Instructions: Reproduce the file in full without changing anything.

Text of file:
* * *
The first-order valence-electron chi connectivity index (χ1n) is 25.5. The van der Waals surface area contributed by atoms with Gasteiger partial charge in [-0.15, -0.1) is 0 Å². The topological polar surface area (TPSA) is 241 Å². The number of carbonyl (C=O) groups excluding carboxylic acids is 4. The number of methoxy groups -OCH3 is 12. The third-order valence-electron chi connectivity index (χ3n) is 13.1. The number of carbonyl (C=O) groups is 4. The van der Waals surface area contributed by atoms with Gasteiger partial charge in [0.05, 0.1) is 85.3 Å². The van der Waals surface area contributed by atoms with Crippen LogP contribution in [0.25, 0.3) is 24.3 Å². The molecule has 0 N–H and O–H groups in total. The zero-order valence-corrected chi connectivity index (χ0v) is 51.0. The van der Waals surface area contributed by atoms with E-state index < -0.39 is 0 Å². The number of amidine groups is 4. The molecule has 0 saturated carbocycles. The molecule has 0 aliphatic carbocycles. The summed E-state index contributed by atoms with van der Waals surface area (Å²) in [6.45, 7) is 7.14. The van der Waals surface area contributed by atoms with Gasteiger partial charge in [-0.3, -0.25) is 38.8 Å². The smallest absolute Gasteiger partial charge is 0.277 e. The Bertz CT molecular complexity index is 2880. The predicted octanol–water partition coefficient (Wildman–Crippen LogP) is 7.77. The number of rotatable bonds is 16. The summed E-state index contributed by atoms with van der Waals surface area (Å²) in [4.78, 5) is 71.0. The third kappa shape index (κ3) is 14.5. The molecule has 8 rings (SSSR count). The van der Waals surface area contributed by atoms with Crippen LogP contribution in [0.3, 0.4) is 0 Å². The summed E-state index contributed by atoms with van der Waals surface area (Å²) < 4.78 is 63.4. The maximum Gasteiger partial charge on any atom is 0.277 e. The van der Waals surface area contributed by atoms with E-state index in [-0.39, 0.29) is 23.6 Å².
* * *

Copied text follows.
The first-order valence-electron chi connectivity index (χ1n) is 25.5. The van der Waals surface area contributed by atoms with Gasteiger partial charge in [-0.15, -0.1) is 0 Å². The topological polar surface area (TPSA) is 241 Å². The number of carbonyl (C=O) groups excluding carboxylic acids is 4. The number of methoxy groups -OCH3 is 12. The third-order valence-electron chi connectivity index (χ3n) is 13.1. The number of carbonyl (C=O) groups is 4. The van der Waals surface area contributed by atoms with Gasteiger partial charge in [0.05, 0.1) is 85.3 Å². The van der Waals surface area contributed by atoms with Crippen LogP contribution in [0.25, 0.3) is 24.3 Å². The molecule has 0 N–H and O–H groups in total. The zero-order valence-corrected chi connectivity index (χ0v) is 51.0. The van der Waals surface area contributed by atoms with E-state index < -0.39 is 0 Å². The number of amidine groups is 4. The molecule has 0 saturated carbocycles. The molecule has 0 aliphatic carbocycles. The summed E-state index contributed by atoms with van der Waals surface area (Å²) in [6.45, 7) is 7.14. The van der Waals surface area contributed by atoms with Gasteiger partial charge in [-0.3, -0.25) is 38.8 Å². The smallest absolute Gasteiger partial charge is 0.277 e. The Bertz CT molecular complexity index is 2880. The predicted octanol–water partition coefficient (Wildman–Crippen LogP) is 7.77. The number of rotatable bonds is 16. The summed E-state index contributed by atoms with van der Waals surface area (Å²) in [4.78, 5) is 71.0. The third kappa shape index (κ3) is 14.5. The molecule has 8 rings (SSSR count). The van der Waals surface area contributed by atoms with Crippen LogP contribution in [0.3, 0.4) is 0 Å². The summed E-state index contributed by atoms with van der Waals surface area (Å²) < 4.78 is 63.4. The maximum Gasteiger partial charge on any atom is 0.277 e. The van der Waals surface area contributed by atoms with E-state index in [-0.39, 0.29) is 23.6 Å².